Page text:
|H.S.H. Hans-Adam II|
Following the formal accession
of H.S.H. Hereditary Prince Alois, most of the
collection will be transferred to a permanent display in the Liechtenstein Garden Palace in
Austria, near the embassy. U.S.
The collection originated mainly as an effect of Franz Johann II’s penchant for the collection of fine art. He and his predecessor, Johann II (who led the country from 1929 to 1938) – and many of their predecessors – accumulated what is now one of the finest art collections in the world. The intricately decorated book-covers and cases of manuscripts were cherished as art; the manuscripts they held were probably seen as secondary items when purchased. But new assessments of these rarely seen books, undertaken by a team of scholars sponsored by H.S.H. Hans-Adam II, has elicited a new appreciation of their value.
The Biblical manuscripts in the
Ecclesiastical Archives of Liechtenstein include
● Seven incomplete minuscule copies of the Gospels in Greek, including one from the 900s. Most feature the Eusebian Canons and a few attached pages.
|A medieval Gospels MS |
with an unusual reading in Mark 1:2.
● Three Latin Book of Hours, from different medieval periods. One of these features some Greek notes accompanying passages taken from the Gospels.
● Five Ethiopic lectionaries, with texts on illustrated pages.
● A majuscule fragment, written in both Greek and Latin, containing
Luke 24:17-25, found unbound in an antiphonary, which was obtained by Carl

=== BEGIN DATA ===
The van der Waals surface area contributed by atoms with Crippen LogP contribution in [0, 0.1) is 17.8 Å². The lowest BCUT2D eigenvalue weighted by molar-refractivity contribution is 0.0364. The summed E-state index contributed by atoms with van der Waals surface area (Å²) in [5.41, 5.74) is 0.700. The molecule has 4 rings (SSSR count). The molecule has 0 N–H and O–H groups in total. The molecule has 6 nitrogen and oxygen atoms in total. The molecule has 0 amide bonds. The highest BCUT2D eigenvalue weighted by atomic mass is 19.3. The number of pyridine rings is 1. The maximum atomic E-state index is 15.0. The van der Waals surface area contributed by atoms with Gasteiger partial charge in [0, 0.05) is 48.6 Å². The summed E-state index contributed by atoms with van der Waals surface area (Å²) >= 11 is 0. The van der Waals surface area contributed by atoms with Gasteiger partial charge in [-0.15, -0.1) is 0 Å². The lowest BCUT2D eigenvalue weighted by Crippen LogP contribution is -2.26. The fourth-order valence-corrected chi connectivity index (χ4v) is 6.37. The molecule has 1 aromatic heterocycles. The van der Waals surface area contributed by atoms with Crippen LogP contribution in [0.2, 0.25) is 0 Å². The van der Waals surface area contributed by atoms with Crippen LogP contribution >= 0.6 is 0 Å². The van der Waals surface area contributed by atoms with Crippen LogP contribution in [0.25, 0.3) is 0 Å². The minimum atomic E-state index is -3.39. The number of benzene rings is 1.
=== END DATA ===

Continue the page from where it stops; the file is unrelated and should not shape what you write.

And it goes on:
● An ancient Latin lectionary once owned by Massimiliano Soldani Benzi.
More information about the plans to publish and display these documents can be found by visiting the website of the Liechtensteinisches LandesMuseum.
|The Liechtenstein Garden Palace, in Vienna,|
future home of the collection.
The neatness of both the original scribe and the later corrector of the Markan page pictured is commendable. The handwriting of both scribes is an excellent example of ca.11th century script, and is far clearer and superior to that of the 14th century manuscript GA 2427.ReplyDelete
You don't seriously believe that's a 14th century ms, do you?ReplyDelete
Oh wait, nothing is serious here is it. Good one James. I was looking forward to this.ReplyDelete
Especially since the ETC blog failed to post an equivalent news item....ReplyDelete
It appears that our medieval woodpecker has more good sense than some of our most renowned (and more modern) text critics. For he obviously has a bird's-eye view over the situation,—as well as the proper equipment to omit υιού του θυ if he so wished...and yet he holds his beek. Tischendorf, Ehrman, et al. take notice.ReplyDelete